Home #Hwoodtimes The Seagull Movie Review

The Seagull Movie Review

by Ethlie Ann Vare

Beverly Hills, CA (The Hollywood Times) 5/8/18 – Classic plays turned into movies usually run the risk of coming out too much like an assignment for Freshman English. This new adaptation of Anton Chekhov’s The Seagull runs the risk of coming out too much like an episode of Desperate Housewives. For one, it’s done in American colloquial, forgoing the patina of respectability bestowed by a British cast. And second… well, there’s rather a lot of sex.


Adapted by Tony Award-winning playwright Stephen Karam (The Humans) and directed by Tony Award-winning Michael Mayer (Spring Awakening), this streamlined version of the tragic/comedic romance – rom-tragicom? — ramps up the funny and pares down the introspection. Chekhov’s dilemma was how to live a creatively fulfilled life. Here, the dilemma is who sleeps with whom.

Inexplicably set in 1902-1904 (the play was written in 1896), Mayer opens up a potentially claustrophobic manor house drama by setting the action in the countryside, with Upper New York State doubling for Tsarist Russia. The relationships, however, remain as claustrophobic as ever.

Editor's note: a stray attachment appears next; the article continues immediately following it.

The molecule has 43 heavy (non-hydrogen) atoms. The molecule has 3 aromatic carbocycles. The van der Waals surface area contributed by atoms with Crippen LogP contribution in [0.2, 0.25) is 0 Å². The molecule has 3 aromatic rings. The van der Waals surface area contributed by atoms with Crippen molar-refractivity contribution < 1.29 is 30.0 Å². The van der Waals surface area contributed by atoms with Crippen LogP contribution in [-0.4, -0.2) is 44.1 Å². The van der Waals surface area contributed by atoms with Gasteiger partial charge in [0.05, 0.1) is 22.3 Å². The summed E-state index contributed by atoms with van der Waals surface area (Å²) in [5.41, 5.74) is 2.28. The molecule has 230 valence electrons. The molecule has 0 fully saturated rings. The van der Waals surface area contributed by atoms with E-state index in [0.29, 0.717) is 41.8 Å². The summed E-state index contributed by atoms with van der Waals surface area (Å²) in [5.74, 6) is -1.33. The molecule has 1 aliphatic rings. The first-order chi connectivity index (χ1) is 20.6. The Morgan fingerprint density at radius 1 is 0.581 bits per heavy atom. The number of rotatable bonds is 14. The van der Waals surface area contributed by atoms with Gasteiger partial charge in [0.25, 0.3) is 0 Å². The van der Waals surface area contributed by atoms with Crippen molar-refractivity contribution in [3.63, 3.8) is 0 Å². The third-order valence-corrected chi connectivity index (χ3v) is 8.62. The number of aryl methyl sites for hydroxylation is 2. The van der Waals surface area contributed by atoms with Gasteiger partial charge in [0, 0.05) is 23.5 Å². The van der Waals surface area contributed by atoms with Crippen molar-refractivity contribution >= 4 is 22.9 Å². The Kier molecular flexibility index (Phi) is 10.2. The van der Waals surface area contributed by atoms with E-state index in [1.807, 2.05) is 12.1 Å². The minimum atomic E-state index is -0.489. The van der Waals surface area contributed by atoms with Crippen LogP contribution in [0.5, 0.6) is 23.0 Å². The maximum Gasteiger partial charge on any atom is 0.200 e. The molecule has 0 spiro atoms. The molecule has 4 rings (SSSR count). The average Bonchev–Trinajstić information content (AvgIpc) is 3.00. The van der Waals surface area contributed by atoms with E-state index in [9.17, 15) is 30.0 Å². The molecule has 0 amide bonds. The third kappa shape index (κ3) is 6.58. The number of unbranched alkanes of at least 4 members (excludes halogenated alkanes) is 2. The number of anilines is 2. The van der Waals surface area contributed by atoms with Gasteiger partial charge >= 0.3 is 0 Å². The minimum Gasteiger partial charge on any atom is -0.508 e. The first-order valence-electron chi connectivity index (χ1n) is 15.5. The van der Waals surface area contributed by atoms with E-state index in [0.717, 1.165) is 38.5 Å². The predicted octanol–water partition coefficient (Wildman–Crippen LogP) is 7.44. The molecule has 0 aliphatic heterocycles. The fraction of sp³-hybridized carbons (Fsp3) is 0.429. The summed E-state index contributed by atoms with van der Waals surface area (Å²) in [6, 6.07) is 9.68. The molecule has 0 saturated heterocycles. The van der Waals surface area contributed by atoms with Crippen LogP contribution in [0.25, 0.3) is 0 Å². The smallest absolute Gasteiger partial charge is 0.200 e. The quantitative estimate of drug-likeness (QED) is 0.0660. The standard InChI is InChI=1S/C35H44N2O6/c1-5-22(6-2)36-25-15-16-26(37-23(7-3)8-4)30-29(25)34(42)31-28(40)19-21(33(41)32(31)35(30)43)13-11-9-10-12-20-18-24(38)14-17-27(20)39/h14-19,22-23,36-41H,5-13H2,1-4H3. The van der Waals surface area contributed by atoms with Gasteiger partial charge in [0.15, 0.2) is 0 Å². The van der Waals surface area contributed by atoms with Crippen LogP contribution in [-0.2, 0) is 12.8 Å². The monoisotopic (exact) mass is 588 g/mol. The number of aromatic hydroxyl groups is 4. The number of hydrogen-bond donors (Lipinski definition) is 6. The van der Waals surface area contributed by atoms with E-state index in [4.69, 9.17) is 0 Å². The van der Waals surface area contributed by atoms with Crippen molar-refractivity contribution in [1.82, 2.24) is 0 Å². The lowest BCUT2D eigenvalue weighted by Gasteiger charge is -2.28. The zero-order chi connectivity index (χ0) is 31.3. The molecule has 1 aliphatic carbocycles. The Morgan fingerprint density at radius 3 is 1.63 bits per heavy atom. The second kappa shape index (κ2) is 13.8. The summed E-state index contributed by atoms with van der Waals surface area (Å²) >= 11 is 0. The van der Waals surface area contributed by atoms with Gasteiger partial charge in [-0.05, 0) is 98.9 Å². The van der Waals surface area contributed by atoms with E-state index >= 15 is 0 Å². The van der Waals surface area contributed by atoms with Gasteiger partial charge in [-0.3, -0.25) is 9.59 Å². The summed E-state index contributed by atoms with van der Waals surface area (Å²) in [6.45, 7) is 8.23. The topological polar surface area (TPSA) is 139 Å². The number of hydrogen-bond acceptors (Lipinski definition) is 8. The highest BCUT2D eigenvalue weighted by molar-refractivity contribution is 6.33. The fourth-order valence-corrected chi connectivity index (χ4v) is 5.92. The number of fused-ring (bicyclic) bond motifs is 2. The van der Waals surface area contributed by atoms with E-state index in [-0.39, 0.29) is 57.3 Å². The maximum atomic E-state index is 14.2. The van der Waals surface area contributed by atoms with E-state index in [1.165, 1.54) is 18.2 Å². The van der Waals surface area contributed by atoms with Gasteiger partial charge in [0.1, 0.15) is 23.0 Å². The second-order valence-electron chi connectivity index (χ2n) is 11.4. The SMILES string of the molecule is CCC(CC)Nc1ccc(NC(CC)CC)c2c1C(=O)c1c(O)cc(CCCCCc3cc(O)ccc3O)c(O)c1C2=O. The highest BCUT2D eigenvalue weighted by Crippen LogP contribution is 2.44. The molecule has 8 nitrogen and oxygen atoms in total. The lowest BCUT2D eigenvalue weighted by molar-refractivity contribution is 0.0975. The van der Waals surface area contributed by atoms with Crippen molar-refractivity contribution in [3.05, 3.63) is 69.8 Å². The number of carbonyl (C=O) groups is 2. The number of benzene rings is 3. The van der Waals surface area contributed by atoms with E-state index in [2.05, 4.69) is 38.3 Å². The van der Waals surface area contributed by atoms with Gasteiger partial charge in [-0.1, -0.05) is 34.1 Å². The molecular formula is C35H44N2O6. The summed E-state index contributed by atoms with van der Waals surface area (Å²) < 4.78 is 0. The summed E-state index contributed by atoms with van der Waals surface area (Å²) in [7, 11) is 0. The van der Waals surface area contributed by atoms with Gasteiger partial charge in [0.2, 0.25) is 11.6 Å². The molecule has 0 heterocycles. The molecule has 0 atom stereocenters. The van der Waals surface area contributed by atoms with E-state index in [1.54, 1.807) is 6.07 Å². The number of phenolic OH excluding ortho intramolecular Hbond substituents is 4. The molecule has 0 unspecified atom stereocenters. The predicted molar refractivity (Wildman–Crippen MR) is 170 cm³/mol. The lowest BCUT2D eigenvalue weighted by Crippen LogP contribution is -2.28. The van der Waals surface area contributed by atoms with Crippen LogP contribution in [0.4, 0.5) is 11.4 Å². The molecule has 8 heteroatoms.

Get out your scorecards: Veteran actress Irina Arkadina (Annette Bening) comes to her brother Pjotr Sorin’s (Brian Dennehy) country house with her much younger lover, author Boris Trigorin (Corey Stoll) in tow. There, her son Konstantin (Billy Howle) tries to impress her with his own writing skills, but instead has to watch his beloved Nina (Saoirse Ronan) fall for Trigorin. It’s Masha (Elizabeth Moss) who’s in love with Konstantin, and poor schoolteacher Medvedenko (Michael Zegen) is in love with her. Masha’s mother (Mare Winningham), meanwhile, continues to hold a torch for the town doctor (Jon Tenney), who has the hots for Irina. Masha’s father, the estate manager, just wants to find a good horse.

If you’re wondering who represents the center of good in the story, try the horse. Ronan’s Nina is a starstruck wannabe, willing to throw over her devoted suitor for a taste of the Moscow stage. (If I had the choice between Corey Stoll’s 40-year-old, balding Trigorin and a Konstantin who looks like a younger, blonder Jonathan Rhys Meyers… let’s just say it would have been a tougher choice.) Konstantin is terminally self-obsessed, his mother is a self-deluded narcissist, Trigorin is an archetype for the #MeToo movement, and proto-Goth Masha is the worst wife since Lady Macbeth.


The saving grace of this adaptation, though, is that that the filmmakers know these characters are vain, self-absorbed denizens of the “country club class” with pretentions to being artistes. Annette Bening is pitch perfect in a complex, career-crowning role. Elizabeth Moss is laugh-out-loud funny. You could be lulled into thinking this a gentle comedy, like director Mayer’s Hollywood offerings 27 Dresses or Alpha House. Until it isn’t.

Plays don’t hang around for 120 years unless they tell a compelling story. The Seagull will linger with you long after the credits roll.


Sony Pictures Classics

Cast: Annette Bening, Saoirse Ronan, Corey Stoll, Billy Howle, Elisabeth Moss, Mare Winningham, Brian Dennehy, Jon Tenney, Glenn Fleshler, Michael Zegen
Director: Michael Mayer
Screenwriter: Stephen Karam